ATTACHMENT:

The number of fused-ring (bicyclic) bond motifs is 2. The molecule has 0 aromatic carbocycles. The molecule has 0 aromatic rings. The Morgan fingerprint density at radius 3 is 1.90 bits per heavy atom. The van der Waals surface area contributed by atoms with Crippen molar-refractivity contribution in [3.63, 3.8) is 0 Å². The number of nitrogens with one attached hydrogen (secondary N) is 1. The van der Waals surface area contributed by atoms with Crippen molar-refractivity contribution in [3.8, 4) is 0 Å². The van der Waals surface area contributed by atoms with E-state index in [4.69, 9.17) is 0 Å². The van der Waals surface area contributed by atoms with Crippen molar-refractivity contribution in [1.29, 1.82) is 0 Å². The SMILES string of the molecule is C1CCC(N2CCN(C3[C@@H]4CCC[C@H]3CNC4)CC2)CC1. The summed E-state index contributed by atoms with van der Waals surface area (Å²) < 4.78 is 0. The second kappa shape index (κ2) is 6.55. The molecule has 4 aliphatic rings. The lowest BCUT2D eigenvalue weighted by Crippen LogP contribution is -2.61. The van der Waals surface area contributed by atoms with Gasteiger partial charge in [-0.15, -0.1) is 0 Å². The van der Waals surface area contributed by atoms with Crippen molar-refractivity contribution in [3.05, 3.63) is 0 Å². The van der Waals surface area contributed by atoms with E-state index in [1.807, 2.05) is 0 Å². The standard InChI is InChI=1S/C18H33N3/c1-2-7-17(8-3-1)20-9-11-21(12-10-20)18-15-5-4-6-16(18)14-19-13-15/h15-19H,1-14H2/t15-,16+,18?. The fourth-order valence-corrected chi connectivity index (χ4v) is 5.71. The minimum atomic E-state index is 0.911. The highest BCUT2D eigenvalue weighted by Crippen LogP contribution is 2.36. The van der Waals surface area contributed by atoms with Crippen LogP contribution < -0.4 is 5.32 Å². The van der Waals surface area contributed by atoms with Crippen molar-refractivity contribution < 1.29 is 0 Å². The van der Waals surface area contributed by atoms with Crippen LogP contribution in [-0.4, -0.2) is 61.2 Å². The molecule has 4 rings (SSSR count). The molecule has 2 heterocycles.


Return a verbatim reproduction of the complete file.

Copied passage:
The number of fused-ring (bicyclic) bond motifs is 2. The molecule has 0 aromatic carbocycles. The molecule has 0 aromatic rings. The Morgan fingerprint density at radius 3 is 1.90 bits per heavy atom. The van der Waals surface area contributed by atoms with Crippen molar-refractivity contribution in [3.63, 3.8) is 0 Å². The number of nitrogens with one attached hydrogen (secondary N) is 1. The van der Waals surface area contributed by atoms with Crippen molar-refractivity contribution in [3.8, 4) is 0 Å². The van der Waals surface area contributed by atoms with E-state index in [4.69, 9.17) is 0 Å². The van der Waals surface area contributed by atoms with Crippen molar-refractivity contribution in [1.29, 1.82) is 0 Å². The SMILES string of the molecule is C1CCC(N2CCN(C3[C@@H]4CCC[C@H]3CNC4)CC2)CC1. The summed E-state index contributed by atoms with van der Waals surface area (Å²) < 4.78 is 0. The second kappa shape index (κ2) is 6.55. The molecule has 4 aliphatic rings. The lowest BCUT2D eigenvalue weighted by Crippen LogP contribution is -2.61. The van der Waals surface area contributed by atoms with Gasteiger partial charge in [-0.15, -0.1) is 0 Å². The van der Waals surface area contributed by atoms with Crippen molar-refractivity contribution in [3.05, 3.63) is 0 Å². The van der Waals surface area contributed by atoms with E-state index in [1.807, 2.05) is 0 Å². The standard InChI is InChI=1S/C18H33N3/c1-2-7-17(8-3-1)20-9-11-21(12-10-20)18-15-5-4-6-16(18)14-19-13-15/h15-19H,1-14H2/t15-,16+,18?. The fourth-order valence-corrected chi connectivity index (χ4v) is 5.71. The minimum atomic E-state index is 0.911. The highest BCUT2D eigenvalue weighted by Crippen LogP contribution is 2.36. The van der Waals surface area contributed by atoms with Crippen LogP contribution < -0.4 is 5.32 Å². The van der Waals surface area contributed by atoms with Crippen molar-refractivity contribution < 1.29 is 0 Å². The van der Waals surface area contributed by atoms with Crippen LogP contribution in [-0.4, -0.2) is 61.2 Å². The molecule has 4 rings (SSSR count). The molecule has 2 heterocycles.